Appeal from an order of the United States District Court for the Eastern District of New York, Edward R. Neaher, Judge, denying appellants' motion under Rule 60(b), Fed. R. Civ. P., for relief from a judgment on the ground of mistake. Held, affirmed; the district court lacked jurisdiction to consider the motion.
Before Lumbard, Oakes and Van Graafeiland, Circuit Judges.
Plaintiffs-appellants appeal from the denial of their Rule 60(b) motion. The motion sought relief from a judgment of the court of appeals in respect to patent infringement on the ground that "the technical assumptions made by this Court were serious mistakes and resulted in a determination which was demonstrably impossible." Brief for Appellants at 8-9 (footnote omitted). The District Court for the Eastern District of New York, Edward R. Neaher, Judge, denied the motion, the court holding that as a matter of law it was without jurisdiction to grant the motion. We affirm.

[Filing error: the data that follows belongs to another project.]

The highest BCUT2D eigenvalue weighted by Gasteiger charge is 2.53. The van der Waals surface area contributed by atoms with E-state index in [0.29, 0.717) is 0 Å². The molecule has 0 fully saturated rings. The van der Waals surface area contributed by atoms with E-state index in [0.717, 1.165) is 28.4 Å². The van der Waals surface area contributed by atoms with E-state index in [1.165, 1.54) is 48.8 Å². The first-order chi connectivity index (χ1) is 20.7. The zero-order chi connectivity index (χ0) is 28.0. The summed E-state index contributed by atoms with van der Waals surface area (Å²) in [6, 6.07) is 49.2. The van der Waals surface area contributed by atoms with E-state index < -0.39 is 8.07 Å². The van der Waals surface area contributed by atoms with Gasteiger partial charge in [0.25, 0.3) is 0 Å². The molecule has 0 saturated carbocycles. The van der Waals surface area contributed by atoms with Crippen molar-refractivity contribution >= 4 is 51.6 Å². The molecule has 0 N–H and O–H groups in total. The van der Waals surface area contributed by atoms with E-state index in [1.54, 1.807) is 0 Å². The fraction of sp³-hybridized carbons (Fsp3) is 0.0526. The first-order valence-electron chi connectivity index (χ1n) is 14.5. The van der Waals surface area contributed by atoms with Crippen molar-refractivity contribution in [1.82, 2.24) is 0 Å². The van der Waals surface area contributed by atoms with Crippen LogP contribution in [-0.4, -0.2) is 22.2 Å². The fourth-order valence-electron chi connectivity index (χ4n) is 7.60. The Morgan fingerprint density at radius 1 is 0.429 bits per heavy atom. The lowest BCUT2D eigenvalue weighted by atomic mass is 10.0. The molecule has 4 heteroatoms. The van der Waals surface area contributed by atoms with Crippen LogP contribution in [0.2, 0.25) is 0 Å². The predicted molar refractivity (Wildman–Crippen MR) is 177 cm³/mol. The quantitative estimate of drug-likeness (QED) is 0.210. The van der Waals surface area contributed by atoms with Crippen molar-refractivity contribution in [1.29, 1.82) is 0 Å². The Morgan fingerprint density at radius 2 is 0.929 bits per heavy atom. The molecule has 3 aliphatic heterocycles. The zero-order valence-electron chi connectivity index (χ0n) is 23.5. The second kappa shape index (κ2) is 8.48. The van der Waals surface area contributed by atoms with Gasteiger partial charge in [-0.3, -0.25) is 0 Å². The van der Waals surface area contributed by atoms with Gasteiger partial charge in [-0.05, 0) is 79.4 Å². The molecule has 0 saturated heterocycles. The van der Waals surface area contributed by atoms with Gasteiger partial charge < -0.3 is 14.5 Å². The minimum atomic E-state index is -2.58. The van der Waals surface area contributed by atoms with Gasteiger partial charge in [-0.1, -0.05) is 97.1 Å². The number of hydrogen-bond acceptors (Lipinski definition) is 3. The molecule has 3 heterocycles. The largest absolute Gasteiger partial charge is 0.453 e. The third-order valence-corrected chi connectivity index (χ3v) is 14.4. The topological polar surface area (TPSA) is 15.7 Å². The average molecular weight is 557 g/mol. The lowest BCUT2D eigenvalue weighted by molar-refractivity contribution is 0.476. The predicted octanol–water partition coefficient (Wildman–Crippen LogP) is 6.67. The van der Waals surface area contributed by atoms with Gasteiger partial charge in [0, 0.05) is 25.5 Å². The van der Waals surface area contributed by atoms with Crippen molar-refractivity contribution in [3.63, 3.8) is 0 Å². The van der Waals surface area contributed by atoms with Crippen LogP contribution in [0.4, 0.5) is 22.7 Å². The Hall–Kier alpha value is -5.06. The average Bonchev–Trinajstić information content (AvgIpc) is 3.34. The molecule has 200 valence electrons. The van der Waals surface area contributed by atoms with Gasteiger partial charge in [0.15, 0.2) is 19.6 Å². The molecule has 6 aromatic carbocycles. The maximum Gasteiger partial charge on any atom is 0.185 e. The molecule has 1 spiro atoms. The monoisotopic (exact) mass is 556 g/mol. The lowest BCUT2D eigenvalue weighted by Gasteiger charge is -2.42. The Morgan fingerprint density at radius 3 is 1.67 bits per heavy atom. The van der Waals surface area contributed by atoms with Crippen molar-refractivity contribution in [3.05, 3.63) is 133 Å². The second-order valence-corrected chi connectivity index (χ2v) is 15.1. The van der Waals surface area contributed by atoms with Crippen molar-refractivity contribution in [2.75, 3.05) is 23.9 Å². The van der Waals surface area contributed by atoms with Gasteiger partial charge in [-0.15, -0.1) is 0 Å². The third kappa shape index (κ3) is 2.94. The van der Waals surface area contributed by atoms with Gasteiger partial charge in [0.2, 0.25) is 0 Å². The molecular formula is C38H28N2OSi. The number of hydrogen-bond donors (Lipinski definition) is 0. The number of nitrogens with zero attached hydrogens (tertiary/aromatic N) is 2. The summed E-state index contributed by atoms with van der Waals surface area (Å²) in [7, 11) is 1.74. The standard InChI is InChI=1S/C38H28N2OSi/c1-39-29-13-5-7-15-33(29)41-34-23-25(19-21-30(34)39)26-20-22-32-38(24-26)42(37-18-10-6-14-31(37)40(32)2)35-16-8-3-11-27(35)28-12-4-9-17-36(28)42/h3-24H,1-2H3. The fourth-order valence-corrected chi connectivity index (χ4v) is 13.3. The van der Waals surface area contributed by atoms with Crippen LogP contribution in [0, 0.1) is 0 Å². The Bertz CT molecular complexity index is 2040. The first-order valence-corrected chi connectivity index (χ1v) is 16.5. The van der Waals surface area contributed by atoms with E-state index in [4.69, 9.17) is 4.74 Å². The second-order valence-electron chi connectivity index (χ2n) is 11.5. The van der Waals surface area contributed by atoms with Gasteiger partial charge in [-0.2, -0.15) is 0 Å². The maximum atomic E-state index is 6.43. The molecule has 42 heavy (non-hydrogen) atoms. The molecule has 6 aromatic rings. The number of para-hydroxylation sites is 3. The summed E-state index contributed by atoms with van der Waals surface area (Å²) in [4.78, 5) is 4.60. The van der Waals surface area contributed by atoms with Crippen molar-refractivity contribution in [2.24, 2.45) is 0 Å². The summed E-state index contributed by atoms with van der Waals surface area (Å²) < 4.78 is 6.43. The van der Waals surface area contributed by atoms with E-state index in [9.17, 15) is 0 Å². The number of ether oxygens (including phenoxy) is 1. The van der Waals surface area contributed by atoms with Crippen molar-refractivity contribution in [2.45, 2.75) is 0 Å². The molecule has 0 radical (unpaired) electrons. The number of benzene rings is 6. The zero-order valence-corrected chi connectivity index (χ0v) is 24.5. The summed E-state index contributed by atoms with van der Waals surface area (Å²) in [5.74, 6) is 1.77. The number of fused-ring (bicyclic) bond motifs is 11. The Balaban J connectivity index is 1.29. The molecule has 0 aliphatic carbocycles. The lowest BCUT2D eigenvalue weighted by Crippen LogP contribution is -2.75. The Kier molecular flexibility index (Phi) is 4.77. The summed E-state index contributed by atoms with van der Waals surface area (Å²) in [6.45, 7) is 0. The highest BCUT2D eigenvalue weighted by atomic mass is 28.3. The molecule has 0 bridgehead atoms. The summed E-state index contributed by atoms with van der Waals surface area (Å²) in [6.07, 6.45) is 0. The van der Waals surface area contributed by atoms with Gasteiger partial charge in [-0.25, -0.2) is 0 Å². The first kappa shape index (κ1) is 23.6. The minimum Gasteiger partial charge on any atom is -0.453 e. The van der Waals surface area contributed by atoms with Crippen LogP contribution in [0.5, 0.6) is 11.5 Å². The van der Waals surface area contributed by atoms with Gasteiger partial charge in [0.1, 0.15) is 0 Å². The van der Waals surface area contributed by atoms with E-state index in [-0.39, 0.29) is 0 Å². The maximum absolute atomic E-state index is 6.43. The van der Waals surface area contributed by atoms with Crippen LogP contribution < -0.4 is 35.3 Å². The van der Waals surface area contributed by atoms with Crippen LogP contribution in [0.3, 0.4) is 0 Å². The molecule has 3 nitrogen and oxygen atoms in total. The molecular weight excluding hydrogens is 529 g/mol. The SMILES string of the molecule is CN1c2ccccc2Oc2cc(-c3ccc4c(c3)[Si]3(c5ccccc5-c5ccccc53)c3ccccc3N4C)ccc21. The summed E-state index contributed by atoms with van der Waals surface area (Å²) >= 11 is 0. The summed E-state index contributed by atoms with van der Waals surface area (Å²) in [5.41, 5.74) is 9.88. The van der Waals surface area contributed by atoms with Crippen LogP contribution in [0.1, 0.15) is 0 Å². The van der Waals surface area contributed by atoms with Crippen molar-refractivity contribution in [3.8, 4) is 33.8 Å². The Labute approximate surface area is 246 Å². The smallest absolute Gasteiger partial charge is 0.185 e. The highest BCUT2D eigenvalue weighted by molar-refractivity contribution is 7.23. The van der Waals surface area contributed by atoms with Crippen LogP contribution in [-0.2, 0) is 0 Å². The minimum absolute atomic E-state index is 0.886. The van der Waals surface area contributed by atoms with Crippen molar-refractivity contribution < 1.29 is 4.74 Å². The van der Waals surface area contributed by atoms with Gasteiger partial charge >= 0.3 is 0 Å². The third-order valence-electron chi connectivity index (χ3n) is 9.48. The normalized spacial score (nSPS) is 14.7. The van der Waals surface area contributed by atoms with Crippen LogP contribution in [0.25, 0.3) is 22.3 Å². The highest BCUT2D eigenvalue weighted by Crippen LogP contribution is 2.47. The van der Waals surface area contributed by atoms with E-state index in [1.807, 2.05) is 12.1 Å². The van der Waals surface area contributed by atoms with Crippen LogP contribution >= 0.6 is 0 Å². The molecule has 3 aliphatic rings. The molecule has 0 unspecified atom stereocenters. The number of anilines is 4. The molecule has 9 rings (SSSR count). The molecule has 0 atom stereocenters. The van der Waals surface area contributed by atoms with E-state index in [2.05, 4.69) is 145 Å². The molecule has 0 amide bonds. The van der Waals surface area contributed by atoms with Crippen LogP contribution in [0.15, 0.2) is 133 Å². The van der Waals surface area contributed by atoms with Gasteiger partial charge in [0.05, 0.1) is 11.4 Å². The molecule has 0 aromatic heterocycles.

Appellants' motion under Rule 60(b) of the Federal Rules of Civil Procedure*fn1 is yet another attempt to obtain reversal of a determination of this court on February 6, 1978, that certain claims of appellee's patents in suit were valid and that appellants had infringed the two patents relating to flame spray materials and technical process. Eutectic Corp. v. Metco, Inc., 579 F.2d 1 (2d Cir.), Cert. denied, 439 U.S. 867, 99 S. Ct. 192, 58 L. Ed. 2d 177 (1978). On appeal from a decision of the district court holding the patents valid but not infringed, Eutectic Corp. v. Metco, Inc., 418 F. Supp. 1186 (E.D.N.Y.1976), the court of appeals affirmed the finding of validity but reversed and remanded on the issue of noninfringement. In finding infringement, appellants contend, the court substituted an erroneous interpretation of a phase diagram describing the metallic compositions necessary to produce the patented reaction for the district court's interpretation of the document. Prior to the motion below, on March 10, 1978, appellants filed a petition for rehearing alleging that this court had erred in assuming a competence to interpret the technical document and had also misinterpreted the document. The panel, consisting of Circuit Judges Timbers and Van Graafeiland and District Judge Owen, denied the petition on May 17, 1978, holding that the panel's reading of the phase diagram was consistent with expert testimony at trial, including that of appellants' own expert at trial, as well as the affidavits of two experts that appellants submitted in support of the petition for rehearing. The court also noted that the petition did not challenge the court's conclusion that an artisan using the phase diagram together with the related heat-release chart could produce the patented technology. The petition for rehearing contained a suggestion that the action be reheard en banc; but because no active judge or judge who was a member of the panel requested a vote on such suggestion, the petition was denied, on May 17, 1978.